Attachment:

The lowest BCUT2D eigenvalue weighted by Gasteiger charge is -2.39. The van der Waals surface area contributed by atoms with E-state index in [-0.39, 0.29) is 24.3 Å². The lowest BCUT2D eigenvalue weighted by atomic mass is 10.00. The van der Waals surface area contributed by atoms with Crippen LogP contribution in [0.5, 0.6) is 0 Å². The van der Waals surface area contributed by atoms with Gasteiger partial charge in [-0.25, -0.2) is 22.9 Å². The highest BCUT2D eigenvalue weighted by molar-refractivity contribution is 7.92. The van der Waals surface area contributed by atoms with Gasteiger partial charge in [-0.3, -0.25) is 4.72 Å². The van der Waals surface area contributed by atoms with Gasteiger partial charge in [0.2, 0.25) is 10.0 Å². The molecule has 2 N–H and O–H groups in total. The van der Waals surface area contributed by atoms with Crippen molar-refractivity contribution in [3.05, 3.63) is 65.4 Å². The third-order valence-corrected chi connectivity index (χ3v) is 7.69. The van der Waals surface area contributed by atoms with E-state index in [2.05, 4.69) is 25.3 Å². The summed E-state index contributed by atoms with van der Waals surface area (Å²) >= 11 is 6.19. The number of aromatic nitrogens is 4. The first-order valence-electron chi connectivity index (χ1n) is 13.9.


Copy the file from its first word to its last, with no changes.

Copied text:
The lowest BCUT2D eigenvalue weighted by Gasteiger charge is -2.39. The van der Waals surface area contributed by atoms with E-state index in [-0.39, 0.29) is 24.3 Å². The lowest BCUT2D eigenvalue weighted by atomic mass is 10.00. The van der Waals surface area contributed by atoms with Crippen LogP contribution in [0.5, 0.6) is 0 Å². The van der Waals surface area contributed by atoms with Gasteiger partial charge in [-0.25, -0.2) is 22.9 Å². The highest BCUT2D eigenvalue weighted by molar-refractivity contribution is 7.92. The van der Waals surface area contributed by atoms with Gasteiger partial charge in [-0.3, -0.25) is 4.72 Å². The van der Waals surface area contributed by atoms with Gasteiger partial charge in [0.2, 0.25) is 10.0 Å². The molecule has 2 N–H and O–H groups in total. The van der Waals surface area contributed by atoms with Crippen molar-refractivity contribution in [3.05, 3.63) is 65.4 Å². The third-order valence-corrected chi connectivity index (χ3v) is 7.69. The van der Waals surface area contributed by atoms with E-state index in [2.05, 4.69) is 25.3 Å². The summed E-state index contributed by atoms with van der Waals surface area (Å²) >= 11 is 6.19. The number of aromatic nitrogens is 4. The first-order valence-electron chi connectivity index (χ1n) is 13.9.